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Latin Touch

Ragin’ Cajun La Caja China Part One: Cochon de Lait

Posted by Chef Perry Perkins on

Ragin’ Cajun La Caja China
Part One: Cochon de Lait

~Chef Perry Perkins~

“Pork and chicken grease, the aromatics of choice for the Cajun.”
― Ken Wheaton

Cochon De Lait is a French term that translates literally to "Pig in Milk."

Traditionally, this most Cajun of dishes uses a suckling (less than six-week old) pig. The fine folk of southwest Louisiana love their pork, but Cochon De Lait is spoken of with a special kind of reverence. It’s also a great excuse to throw a party, play some music, and hang out with friends and family!

We’re going to use a bit bigger pig, which won’t quite match the subtle flavor and texture of a sucking, but rubbed with white wine and classic Cajun seasons, is still well North of sublime.

Cajuns will often tell you that the cracklins (the Southern equivalent of Latino Chicharrones) from the cooked skin of the pig is the best bite at the party, and they’re crazy easy to make!

(per 20/lbs of pig)

  • ¼ cup kosher salt
  • ¼ cup celery salt
  • ¼ cup smoked paprika
  • ¼ cup garlic powder
  • 2 tablespoons cayenne pepper
  • 1 tablespoon ground black pepper
  • 2 cups white wine
  • ½ cup unsalted butter, melted
  • ¼ cup hot sauce, such as Slap Ya Mama

Score and oil the pig on all sides. By scoring before roasting, as opposed to the more traditional La Caja China method, more of the fat is released from the skin, making it easier to make your cracklins later.

For the rub:

Combine salts, paprika, garlic powder, cayenne, and pepper. Rub into pig on all sides until well coated, marinate overnight.

For the baste:

In a medium bowl, combine wine, butter, and hot sauce. Baste your pig prior to roasting, after flipping, and after removing the skin.

Smoke with oak mixed with pecan, 50/50

Cook Time: 9-10 hours for a 50 - 75 pound pig

Instructions:

The day you plan to cook, remove the pig from the cooler and let it warm up to room temperature.

Place 3-4 (depending on size) disposable drip pans in the bottom of the box, and add a couple of cups of water, apple juice, or beer to each pan.

Place the pig between the racks, belly up, and use the 4 S-Hooks to secure the two racks together,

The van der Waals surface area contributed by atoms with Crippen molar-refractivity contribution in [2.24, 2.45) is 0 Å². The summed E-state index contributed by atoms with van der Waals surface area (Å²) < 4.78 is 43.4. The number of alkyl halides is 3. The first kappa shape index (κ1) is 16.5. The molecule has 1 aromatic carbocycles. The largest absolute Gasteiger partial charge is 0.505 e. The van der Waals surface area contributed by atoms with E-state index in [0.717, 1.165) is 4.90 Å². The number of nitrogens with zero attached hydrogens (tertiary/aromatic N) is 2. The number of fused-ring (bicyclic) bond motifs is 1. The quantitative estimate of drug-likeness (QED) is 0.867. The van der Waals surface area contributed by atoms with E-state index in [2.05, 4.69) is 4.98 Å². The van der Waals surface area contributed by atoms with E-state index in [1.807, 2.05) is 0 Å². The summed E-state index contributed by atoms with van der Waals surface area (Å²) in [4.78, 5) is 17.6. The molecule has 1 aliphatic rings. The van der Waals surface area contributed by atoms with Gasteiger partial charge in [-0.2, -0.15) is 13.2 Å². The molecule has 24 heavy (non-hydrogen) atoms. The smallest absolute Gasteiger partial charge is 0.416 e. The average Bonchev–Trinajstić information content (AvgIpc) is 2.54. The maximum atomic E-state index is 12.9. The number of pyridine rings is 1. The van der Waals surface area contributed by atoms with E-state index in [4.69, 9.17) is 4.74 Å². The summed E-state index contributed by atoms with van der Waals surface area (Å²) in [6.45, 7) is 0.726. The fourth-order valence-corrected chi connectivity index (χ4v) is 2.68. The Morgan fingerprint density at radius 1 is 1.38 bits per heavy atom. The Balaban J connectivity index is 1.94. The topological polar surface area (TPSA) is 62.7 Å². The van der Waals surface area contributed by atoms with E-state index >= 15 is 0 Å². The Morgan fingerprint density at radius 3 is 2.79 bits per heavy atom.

near the corners.

Insert the probe from a wired thermometer into the thickest part of the pig's shoulder, and run wire
under the rail of the top frame.

Light your smoker unit (pictured with the A-Maze-N Smoker), and place it on top of the pig rack, over a
small piece of foil to protect the bottom from moisture, removing both end rails for ventilation.

Close up the box with the ash pan, and charcoal grid, to cover.

Cover box with the ash pan and charcoal grid. Add 14 lbs. of charcoal for a 70# box or 16lbs of charcoal a 100# box, in two equal piles and light. Once lit (20-25 minutes) spread the charcoal evenly over the charcoal grid.

Add an additional 8 pounds of charcoal every hour until you reach 180 F on the meat thermometer
(7-8 hours) keeping the box temp between 225F and 250F.

IMPORTANT: DON’T PEEK! Only lift the charcoal lid as instructed.

Once you reach 195 F on your thermometer, open the box and remove the smoker. Flip the pig, skin-side up, and baste.

Cover the box again with the ash pan and the charcoal grid; do not add more charcoal at this time.

After 30 minutes, take a peek by lifting the charcoal pan by one end only. You will continue doing this every 10 minutes until the skin is crispy to your liking. (If you plan to make cracklins, you can skip this step.) 

In Part Two, we’ll take a look at how to make those lip-smackin’ cracklins, as well as a couple of traditional side dishes to turn your Cochon De Lait into a rajun’ Cajun Pig Party!

Laissez les bon temps rouler!
(Let the good times roll!)

~Chef Perry

Lacajachinacooking.com



As a third-generation chef, Perry P. Perkins focuses his love of cooking on barbeque, traditional southern fare, and fresh Northwest cuisine.

Perry runs the non-profit organization, MY KITCHEN Outreach Program, which teaches nutrition, shopping, and hands on cooking classes for at risk youth.

His cookbooks include La Caja China Cooking, La Caja China World, La Caja China Party, and the NEW “La Caja China Grill.”

You can follow the rest of Chef Perry’s cooking adventures at ChefPerryPerkins.com


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